Ferrara, Nwranski receive Excellence in Advising Award

April 12, 2012

UNIVERSITY PARK, Pa. -– Irene Ferrara, senior instructor of engineering at Penn State Altoona, and Ro Nwranski, academic adviser in the College of Health and Human Development, have been selected to receive the 2012 Penn State Excellence in Advising Award.

The award, established by the former Undergraduate Student Government’s Academic Assembly and sponsored by each college, annually honors one full-time faculty member and one full-time professional adviser from any Penn State location who have at least two years of advising experience. Selection criteria are based on excellence in general advising, academic and career guidance, enthusiasm and assistance in decision-making, and goal setting.

Ferrara is coordinator of the Electro-Mechanical Engineering Technology Program, a bachelor’s degree program in which students complete all four years at Penn State Altoona. As the sole advisor for EMET students, she has established procedures such as creating and updating program grids for each student, contacting students before scheduling begins each semester and following up to ensure that students are taking appropriate action.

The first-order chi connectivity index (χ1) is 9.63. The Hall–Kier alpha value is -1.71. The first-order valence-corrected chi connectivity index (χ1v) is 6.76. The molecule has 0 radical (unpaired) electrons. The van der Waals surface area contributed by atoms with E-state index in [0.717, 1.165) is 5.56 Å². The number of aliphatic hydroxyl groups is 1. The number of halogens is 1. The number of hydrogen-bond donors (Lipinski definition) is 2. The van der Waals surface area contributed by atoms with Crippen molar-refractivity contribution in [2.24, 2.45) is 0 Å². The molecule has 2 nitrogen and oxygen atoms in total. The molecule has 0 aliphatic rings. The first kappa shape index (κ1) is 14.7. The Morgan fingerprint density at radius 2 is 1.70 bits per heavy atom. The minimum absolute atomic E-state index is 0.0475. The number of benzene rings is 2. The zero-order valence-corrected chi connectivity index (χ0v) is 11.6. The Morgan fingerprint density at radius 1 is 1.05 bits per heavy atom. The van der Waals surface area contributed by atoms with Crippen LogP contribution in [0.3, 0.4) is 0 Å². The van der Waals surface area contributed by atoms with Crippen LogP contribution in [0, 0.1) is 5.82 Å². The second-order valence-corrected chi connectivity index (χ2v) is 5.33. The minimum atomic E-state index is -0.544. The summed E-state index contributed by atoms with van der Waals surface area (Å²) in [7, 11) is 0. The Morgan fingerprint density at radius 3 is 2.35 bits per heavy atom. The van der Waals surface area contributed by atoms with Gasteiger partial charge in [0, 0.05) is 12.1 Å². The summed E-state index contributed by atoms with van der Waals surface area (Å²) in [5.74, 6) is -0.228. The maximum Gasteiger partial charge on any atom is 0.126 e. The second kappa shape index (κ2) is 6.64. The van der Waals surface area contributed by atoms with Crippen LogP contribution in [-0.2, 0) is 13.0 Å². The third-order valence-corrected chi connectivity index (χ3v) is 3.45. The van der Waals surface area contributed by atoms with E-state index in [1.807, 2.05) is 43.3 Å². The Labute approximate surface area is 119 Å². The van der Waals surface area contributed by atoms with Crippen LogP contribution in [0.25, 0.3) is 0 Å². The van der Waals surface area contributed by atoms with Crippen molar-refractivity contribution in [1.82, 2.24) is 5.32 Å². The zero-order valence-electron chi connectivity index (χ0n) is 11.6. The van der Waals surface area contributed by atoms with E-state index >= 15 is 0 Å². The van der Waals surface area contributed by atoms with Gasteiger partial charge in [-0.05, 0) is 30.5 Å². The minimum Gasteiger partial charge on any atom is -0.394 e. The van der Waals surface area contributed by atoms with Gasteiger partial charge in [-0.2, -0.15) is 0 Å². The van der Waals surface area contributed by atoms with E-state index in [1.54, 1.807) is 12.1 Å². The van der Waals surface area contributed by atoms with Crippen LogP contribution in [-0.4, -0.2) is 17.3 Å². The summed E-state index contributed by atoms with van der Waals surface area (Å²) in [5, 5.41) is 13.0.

“I believe that developing a positive rapport with students is essential,” Ferrara said. “I genuinely enjoy working with young people, and I sincerely do want to see each and every one of them succeed. I go out of my way to create a comfortable and accepting environment. “

An instructor at Penn State Altoona since 1995, she is a member of the campus’ Advising Task Force. She received the 2011 Penn State Engineering Alumni Society Outstanding Advising Award.

Before becoming an academic adviser in the College of Health and Human Development in 2001, Nwranski was a student aid adviser in the Office of Student Aid. She said that experience influences her current work.

“As I listen to students, I hear the need for help not only with academic questions, but also in their personal, financial and career lives,” she said. “I believe that we no longer have the luxury of advising in only one area, such as academics. Student issues include all pieces of their lives and should be tended to collectively, not in portions.”

One student said, “Over the years, I have learned that there is nothing she can’t handle. Whether I’m having problems with my classes, family, health or finances, I know I can go to her for a pep talk.”

(Media Contacts)

Last Updated January 09, 2015